The reaction is used to make quick lime, which is an industrially important product.
Equipment used by Priestley in his experiments on gases
Some oxides, especially of weakly electropositive metals decompose when heated to high enough temperatures. A classical example is the decomposition of mercuric oxide to give oxygen and mercury metal. The reaction was used by Joseph Priestley to prepare samples of gaseous oxygen for the first time, leading Antoine Lavoisier to explore they have cooled to a comfortable temperature. Once they start to char, such dishes commonly will continue in a positive feedback loop; they become dangerously hot and continue to blacken from the inside out, and continue to produce smoke even well after being removed from the heat. In films, where stuntmen have to jump through breaking windows, the window panes traditionally were breakaway glass made of sugar, which is safer than real glass. Melting the sugar is a tricky business, however; an error of just a few degrees will start a caramelisation process that will ruin the product, so nowadays suitable plastics are commonly used instead.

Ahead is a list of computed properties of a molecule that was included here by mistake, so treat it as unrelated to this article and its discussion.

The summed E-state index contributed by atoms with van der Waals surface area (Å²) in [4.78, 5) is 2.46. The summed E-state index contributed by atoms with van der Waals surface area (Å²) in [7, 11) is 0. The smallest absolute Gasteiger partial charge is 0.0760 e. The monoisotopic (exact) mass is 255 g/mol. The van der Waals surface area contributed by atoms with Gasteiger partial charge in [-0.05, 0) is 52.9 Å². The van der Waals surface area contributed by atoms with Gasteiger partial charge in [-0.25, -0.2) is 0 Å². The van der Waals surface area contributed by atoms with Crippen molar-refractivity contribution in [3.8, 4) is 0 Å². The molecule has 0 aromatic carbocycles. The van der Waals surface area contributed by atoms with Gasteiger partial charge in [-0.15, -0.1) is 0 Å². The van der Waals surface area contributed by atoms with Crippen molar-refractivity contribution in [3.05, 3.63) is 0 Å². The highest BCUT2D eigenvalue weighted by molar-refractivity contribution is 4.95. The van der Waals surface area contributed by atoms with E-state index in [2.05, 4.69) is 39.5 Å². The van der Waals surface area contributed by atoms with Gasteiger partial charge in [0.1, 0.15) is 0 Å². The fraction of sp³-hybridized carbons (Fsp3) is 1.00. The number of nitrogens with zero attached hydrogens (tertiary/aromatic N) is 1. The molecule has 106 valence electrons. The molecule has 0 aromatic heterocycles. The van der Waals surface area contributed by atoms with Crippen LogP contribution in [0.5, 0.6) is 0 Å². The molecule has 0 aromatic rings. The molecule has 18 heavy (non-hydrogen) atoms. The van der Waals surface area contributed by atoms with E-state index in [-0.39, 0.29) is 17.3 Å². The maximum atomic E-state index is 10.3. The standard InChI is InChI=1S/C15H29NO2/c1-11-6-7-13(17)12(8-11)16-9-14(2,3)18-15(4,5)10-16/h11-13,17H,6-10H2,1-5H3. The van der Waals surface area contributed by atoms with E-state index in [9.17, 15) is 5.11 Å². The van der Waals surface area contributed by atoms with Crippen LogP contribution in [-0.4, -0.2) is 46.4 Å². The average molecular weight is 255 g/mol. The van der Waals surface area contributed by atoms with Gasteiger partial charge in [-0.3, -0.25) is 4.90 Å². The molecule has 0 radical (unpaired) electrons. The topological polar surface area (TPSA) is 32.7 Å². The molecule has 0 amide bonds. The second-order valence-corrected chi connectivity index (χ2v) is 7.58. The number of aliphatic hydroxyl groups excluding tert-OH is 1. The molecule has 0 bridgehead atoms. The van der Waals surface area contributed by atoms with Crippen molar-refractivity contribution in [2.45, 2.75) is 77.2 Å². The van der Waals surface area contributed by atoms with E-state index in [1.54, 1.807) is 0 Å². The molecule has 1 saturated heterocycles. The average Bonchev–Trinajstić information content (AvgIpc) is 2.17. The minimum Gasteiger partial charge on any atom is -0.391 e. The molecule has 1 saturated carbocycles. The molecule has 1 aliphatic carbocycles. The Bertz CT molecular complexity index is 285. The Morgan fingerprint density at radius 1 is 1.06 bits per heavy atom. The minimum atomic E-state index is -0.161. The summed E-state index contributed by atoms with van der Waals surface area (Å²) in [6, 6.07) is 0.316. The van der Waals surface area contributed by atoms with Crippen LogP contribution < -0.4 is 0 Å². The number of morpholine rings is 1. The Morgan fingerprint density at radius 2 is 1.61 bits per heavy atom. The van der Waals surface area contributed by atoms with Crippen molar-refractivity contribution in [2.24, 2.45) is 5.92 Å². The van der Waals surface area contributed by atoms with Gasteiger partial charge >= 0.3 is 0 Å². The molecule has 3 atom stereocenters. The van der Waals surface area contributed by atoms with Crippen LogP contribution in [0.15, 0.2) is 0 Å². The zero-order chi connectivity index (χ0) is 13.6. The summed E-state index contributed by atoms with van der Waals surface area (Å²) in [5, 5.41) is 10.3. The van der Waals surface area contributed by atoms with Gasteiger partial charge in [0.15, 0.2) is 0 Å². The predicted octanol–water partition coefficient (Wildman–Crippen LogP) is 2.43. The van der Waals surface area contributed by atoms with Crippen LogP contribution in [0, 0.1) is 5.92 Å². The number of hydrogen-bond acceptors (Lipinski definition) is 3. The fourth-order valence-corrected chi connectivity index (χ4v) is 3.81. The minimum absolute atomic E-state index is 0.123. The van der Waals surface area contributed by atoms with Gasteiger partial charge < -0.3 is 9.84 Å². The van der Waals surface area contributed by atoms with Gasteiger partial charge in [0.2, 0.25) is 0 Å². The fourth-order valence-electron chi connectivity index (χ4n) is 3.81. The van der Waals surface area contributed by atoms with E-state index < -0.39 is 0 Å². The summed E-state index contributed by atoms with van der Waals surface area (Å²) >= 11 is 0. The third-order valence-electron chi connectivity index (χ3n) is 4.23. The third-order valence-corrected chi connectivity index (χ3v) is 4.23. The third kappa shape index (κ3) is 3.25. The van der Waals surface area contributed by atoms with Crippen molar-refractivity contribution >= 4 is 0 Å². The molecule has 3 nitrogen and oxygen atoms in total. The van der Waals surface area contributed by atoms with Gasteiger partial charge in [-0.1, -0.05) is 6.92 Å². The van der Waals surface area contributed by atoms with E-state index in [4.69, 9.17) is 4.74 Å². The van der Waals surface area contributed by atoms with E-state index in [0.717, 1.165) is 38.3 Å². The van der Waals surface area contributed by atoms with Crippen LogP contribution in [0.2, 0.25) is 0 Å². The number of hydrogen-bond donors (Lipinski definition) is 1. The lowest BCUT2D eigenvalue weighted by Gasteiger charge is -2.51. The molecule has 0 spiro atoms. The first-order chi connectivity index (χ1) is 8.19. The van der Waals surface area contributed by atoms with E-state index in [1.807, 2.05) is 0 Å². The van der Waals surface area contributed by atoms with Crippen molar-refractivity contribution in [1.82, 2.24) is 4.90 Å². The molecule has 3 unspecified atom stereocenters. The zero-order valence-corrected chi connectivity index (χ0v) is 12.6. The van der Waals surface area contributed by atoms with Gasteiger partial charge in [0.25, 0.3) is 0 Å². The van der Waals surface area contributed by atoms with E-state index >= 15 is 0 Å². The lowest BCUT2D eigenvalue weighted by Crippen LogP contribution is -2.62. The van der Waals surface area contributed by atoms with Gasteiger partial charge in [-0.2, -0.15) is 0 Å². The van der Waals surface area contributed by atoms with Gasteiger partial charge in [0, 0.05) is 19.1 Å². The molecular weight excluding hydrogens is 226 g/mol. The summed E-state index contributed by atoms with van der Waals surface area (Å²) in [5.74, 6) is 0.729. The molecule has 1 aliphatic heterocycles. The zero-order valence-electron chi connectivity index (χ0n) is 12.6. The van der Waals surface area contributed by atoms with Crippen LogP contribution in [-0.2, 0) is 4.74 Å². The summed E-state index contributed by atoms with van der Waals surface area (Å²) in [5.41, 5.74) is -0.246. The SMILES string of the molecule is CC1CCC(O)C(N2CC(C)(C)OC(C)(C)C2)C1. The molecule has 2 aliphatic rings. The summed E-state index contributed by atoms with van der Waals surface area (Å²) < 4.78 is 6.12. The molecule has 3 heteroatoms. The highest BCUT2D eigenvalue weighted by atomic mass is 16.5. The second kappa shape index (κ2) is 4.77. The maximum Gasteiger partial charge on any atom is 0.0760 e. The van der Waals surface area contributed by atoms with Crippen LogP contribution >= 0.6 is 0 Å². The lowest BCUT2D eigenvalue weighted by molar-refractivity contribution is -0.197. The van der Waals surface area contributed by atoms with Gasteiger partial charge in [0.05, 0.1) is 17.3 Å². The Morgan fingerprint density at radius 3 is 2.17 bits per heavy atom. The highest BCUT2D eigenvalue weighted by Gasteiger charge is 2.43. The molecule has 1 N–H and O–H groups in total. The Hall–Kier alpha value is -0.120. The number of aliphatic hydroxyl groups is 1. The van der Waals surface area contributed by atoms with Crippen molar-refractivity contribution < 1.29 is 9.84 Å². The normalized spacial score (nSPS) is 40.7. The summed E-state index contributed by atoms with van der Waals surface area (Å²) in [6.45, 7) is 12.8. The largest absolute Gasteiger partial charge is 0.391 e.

When water is heated to well over 2000 °C, a small percentage of it will decompose into its constituent elements:
When metals are near the bottom of the reactivity series, their compounds generally decompose easily at high temperatures. This is because stronger bonds form between atoms towards the top of the reactivity series, and strong bonds break less easily. For example, copper is near the bottom of the reactivity series, and copper sulfate (CuSO4), begins to decompose at about 200°C, increasing rapidly at higher temperatures to about 560°C. In contrast potassium is near the top of the reactivity series, and potassium sulfate (K2SO4) does not decompose at its melting point of about 1069°C, nor even at its boiling point.